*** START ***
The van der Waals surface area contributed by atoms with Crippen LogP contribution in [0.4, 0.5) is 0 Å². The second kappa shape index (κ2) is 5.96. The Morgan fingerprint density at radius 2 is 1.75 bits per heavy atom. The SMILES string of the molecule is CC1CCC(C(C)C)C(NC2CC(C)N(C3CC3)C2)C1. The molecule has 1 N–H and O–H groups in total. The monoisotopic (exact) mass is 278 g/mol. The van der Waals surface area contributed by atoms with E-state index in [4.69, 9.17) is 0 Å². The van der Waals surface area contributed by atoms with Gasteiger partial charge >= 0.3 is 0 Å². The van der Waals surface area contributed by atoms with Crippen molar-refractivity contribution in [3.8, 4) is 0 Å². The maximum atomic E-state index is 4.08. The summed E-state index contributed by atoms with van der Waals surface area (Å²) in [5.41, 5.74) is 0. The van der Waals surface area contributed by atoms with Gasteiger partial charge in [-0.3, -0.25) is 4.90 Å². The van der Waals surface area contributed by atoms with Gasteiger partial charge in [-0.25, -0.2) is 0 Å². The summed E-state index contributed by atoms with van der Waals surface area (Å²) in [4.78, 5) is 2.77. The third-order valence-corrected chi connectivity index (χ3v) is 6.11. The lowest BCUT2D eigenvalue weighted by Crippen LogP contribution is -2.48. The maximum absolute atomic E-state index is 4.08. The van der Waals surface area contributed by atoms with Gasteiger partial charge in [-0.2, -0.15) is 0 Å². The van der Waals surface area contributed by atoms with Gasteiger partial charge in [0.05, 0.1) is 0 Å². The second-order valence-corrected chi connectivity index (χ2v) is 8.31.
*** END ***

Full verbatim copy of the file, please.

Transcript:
The van der Waals surface area contributed by atoms with Crippen LogP contribution in [0.4, 0.5) is 0 Å². The second kappa shape index (κ2) is 5.96. The Morgan fingerprint density at radius 2 is 1.75 bits per heavy atom. The SMILES string of the molecule is CC1CCC(C(C)C)C(NC2CC(C)N(C3CC3)C2)C1. The molecule has 1 N–H and O–H groups in total. The monoisotopic (exact) mass is 278 g/mol. The van der Waals surface area contributed by atoms with E-state index in [4.69, 9.17) is 0 Å². The van der Waals surface area contributed by atoms with Gasteiger partial charge >= 0.3 is 0 Å². The van der Waals surface area contributed by atoms with Crippen molar-refractivity contribution in [3.8, 4) is 0 Å². The maximum atomic E-state index is 4.08. The summed E-state index contributed by atoms with van der Waals surface area (Å²) in [5.41, 5.74) is 0. The van der Waals surface area contributed by atoms with Gasteiger partial charge in [-0.3, -0.25) is 4.90 Å². The van der Waals surface area contributed by atoms with Gasteiger partial charge in [-0.25, -0.2) is 0 Å². The summed E-state index contributed by atoms with van der Waals surface area (Å²) in [4.78, 5) is 2.77. The third-order valence-corrected chi connectivity index (χ3v) is 6.11. The lowest BCUT2D eigenvalue weighted by Crippen LogP contribution is -2.48. The maximum absolute atomic E-state index is 4.08. The van der Waals surface area contributed by atoms with Gasteiger partial charge in [-0.2, -0.15) is 0 Å². The van der Waals surface area contributed by atoms with Gasteiger partial charge in [0.05, 0.1) is 0 Å². The second-order valence-corrected chi connectivity index (χ2v) is 8.31.